The structure and assembly of bacteriophage T4 has been extensively studied. However, the detailed structure of the portal protein remained unknown. Here we report the structure of the bacteriophage T4 portal assembly, gene product 20 (gp20), determined by cryo-electron microscopy (cryo-EM) to 3.6 Å resolution. In addition, analysis of a 10 Å resolution cryo-EM map of an empty prolate T4 head shows how the dodecameric portal assembly interacts with the capsid protein gp23 at the special pentameric vertex. The gp20 structure also verifies that the portal assembly is required for initiating head assembly, for attachment of the packaging motor, and for participation in DNA packaging. Comparison of the Myoviridae T4 portal structure with the known portal structures of φ29, SPP1 and P22, representing Podo- and Siphoviridae, shows that the portal structure probably dates back to a time when self-replicating microorganisms were being established on Earth. PMID:26144253

  4. Cryo-EM structure of the bacteriophage T4 portal protein assembly at near-atomic resolution

    NASA Astrophysics Data System (ADS)

    Sun, Lei; Zhang, Xinzheng; Gao, Song; Rao, Prashant A.; Padilla-Sanchez, Victor; Chen, Zhenguo; Sun, Siyang; Xiang, Ye; Subramaniam, Sriram; Rao, Venigalla B.; Rossmann, Michael G.

    2015-07-01

    The structure and assembly of bacteriophage T4 has been extensively studied. However, the detailed structure of the portal protein remained unknown. Here we report the structure of the bacteriophage T4 portal assembly, gene product 20 (gp20), determined by cryo-electron microscopy (cryo-EM) to 3.6 Å resolution. In addition, analysis of a 10 Å resolution cryo-EM map of an empty prolate T4 head shows how the dodecameric portal assembly interacts with the capsid protein gp23 at the special pentameric vertex. The gp20 structure also verifies that the portal assembly is required for initiating head assembly, for attachment of the packaging motor, and for participation in DNA packaging. Comparison of the Myoviridae T4 portal structure with the known portal structures of φ29, SPP1 and P22, representing Podo- and Siphoviridae, shows that the portal structure probably dates back to a time when self-replicating microorganisms were being established on Earth.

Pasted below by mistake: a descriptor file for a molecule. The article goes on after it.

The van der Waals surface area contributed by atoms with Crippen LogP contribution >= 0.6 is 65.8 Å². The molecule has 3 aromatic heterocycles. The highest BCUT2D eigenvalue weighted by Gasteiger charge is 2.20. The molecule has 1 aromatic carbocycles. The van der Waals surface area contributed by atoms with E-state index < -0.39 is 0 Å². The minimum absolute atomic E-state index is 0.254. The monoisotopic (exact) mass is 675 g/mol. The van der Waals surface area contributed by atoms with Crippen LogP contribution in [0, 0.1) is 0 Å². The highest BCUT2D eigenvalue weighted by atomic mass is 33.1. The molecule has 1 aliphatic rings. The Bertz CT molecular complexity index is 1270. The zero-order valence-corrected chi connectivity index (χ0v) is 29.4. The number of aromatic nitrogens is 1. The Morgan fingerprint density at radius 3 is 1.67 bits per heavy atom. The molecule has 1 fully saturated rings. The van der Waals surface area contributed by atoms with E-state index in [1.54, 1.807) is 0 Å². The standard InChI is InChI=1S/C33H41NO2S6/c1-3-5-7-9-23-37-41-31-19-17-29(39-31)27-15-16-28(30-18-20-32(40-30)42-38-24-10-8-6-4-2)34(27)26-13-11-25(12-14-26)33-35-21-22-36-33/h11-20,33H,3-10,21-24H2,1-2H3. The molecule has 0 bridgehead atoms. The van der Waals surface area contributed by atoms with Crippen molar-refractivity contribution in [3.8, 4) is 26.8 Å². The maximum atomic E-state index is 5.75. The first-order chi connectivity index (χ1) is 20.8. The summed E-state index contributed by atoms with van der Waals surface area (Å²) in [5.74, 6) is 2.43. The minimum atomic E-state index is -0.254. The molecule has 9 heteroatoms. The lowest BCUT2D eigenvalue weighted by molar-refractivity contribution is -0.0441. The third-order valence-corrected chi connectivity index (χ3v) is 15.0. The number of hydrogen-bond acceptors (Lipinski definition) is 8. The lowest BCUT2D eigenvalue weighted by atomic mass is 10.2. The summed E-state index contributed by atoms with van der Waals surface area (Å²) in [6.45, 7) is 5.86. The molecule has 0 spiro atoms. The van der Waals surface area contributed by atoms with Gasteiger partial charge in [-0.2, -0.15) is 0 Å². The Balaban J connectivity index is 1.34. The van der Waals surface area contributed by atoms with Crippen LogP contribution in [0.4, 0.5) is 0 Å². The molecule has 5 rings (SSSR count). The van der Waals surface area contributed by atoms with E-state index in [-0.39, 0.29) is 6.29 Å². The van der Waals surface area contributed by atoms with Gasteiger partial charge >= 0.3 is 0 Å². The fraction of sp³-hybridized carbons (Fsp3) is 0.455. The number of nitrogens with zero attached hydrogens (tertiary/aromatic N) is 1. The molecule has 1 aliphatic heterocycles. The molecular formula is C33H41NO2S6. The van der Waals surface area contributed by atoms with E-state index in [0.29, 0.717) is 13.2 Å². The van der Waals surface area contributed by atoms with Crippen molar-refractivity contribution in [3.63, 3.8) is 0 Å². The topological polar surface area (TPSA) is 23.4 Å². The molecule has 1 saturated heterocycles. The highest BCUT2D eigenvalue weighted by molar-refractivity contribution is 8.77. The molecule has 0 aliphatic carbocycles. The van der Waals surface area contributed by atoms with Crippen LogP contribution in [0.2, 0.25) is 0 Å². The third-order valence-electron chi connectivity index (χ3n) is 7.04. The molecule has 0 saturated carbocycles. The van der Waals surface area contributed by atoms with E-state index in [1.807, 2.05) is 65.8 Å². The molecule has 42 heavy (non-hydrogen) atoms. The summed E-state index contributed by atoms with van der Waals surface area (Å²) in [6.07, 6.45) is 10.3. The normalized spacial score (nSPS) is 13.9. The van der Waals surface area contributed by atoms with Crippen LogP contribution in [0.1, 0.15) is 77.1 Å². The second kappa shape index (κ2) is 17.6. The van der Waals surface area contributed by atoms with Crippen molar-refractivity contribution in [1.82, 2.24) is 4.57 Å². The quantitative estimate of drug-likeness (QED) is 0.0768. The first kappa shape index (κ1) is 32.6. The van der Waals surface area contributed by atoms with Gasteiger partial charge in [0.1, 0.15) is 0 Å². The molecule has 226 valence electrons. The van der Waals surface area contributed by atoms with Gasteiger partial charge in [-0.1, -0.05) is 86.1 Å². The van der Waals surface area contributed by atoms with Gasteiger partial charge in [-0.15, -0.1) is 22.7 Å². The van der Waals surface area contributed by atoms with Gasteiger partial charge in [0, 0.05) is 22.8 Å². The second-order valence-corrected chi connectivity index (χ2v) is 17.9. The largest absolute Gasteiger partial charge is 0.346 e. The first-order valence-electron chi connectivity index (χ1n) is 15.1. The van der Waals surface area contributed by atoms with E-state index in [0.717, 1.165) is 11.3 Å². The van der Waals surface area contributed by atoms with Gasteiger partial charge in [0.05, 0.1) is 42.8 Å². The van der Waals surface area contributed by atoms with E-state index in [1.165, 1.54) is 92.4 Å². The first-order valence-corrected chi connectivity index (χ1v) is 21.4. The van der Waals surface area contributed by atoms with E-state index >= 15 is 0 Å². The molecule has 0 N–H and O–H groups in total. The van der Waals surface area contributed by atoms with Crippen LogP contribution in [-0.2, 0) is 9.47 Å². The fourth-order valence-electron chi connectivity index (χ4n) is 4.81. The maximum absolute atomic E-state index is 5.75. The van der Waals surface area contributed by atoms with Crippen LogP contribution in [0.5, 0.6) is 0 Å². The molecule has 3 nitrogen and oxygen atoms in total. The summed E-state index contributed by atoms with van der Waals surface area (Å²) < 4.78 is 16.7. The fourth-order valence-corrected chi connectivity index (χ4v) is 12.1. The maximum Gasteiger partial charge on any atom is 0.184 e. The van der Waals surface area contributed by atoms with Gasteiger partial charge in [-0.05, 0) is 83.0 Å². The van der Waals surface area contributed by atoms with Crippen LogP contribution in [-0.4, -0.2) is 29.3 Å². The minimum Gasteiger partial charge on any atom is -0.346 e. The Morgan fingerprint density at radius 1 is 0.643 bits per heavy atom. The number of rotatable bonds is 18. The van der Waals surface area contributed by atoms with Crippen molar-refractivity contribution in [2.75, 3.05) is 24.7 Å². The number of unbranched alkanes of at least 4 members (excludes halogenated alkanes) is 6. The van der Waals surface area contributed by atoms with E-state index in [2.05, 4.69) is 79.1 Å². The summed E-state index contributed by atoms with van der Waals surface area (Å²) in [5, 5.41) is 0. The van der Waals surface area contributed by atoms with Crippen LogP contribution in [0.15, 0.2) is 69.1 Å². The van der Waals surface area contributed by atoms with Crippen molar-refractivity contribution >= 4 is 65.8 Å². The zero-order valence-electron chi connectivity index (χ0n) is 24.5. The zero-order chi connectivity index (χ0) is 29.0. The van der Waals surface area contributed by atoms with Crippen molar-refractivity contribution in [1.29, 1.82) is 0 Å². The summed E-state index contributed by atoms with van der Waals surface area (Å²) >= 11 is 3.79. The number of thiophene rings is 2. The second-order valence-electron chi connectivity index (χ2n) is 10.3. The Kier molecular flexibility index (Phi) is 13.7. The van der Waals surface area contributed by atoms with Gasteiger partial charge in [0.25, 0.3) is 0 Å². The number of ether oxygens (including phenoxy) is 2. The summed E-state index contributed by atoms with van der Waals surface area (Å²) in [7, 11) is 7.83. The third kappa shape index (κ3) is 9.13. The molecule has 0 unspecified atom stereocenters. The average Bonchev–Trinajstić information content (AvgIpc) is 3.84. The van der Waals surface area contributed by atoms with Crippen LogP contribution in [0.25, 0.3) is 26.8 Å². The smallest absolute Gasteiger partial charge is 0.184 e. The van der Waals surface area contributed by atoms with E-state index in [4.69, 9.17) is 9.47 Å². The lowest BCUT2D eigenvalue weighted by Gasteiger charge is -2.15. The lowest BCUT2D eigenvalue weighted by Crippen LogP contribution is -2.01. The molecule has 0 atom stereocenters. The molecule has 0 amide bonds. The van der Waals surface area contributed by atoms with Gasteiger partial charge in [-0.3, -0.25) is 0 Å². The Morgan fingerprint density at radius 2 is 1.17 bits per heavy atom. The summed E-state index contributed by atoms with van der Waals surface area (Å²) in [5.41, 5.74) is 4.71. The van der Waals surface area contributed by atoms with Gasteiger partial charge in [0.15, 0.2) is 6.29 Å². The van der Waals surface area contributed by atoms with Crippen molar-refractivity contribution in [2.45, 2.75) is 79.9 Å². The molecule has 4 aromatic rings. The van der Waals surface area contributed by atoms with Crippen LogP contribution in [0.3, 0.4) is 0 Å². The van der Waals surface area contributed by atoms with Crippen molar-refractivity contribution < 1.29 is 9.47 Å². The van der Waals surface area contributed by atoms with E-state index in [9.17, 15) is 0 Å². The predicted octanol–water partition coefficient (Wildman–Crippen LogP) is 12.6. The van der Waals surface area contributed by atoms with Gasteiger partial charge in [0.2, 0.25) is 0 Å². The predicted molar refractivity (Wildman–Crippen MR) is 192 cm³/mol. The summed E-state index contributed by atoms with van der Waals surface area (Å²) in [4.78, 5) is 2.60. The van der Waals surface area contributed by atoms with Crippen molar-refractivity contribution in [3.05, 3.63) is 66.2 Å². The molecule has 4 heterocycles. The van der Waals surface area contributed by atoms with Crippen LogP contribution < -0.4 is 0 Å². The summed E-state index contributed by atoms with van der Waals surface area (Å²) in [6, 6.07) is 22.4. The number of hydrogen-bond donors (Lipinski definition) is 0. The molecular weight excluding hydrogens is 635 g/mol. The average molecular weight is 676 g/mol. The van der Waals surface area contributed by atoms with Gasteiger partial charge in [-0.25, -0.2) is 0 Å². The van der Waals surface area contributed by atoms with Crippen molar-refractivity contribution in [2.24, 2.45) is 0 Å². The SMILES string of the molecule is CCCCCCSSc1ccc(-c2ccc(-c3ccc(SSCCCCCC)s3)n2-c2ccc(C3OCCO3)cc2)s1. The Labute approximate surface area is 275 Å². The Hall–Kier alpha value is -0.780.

5. The Effects of T4 and A3/R Bacteriophages on Differentiation of Human Myeloid Dendritic Cells.

    PubMed

    Bocian, Katarzyna; Borysowski, Jan; Zarzycki, Michał; Pacek, Magdalena; Weber-Dąbrowska, Beata; Machcińska, Maja; Korczak-Kowalska, Grażyna; Górski, Andrzej

    2016-01-01

    Bacteriophages (phages) are viruses of bacteria. Here we evaluated the effects of T4 and A3/R bacteriophages, as well as phage-generated bacterial lysates, on differentiation of human myeloid dendritic cells (DCs) from monocytes. Neither of the phages significantly reduced the expression of markers associated with differentiation of DCs and their role in the activation of T cells (CD40, CD80, CD83, CD86, CD1c, CD11c, MHC II, PD-L1, PD-L2, TLR2, TLR4, and CCR7) and phagocytosis receptors (CD64 and DEC-205). By contrast, bacterial lysate of T4 phage significantly decreased the percentages of DEC-205- and CD1c-positive cells. The percentage of DEC-205-positive cells was also significantly reduced in DCs differentiated in the presence of lysate of A3/R phage. Thus while bacteriophages do not substantially affect differentiation of DCs, some products of phage-induced lysis of bacterial cells may influence the differentiation and potentially also some functions of DCs. Our results have important implications for phage therapy of bacterial infections because during infections monocytes recruited to the site of inflammation are an important source of inflammatory DCs. PMID:27582733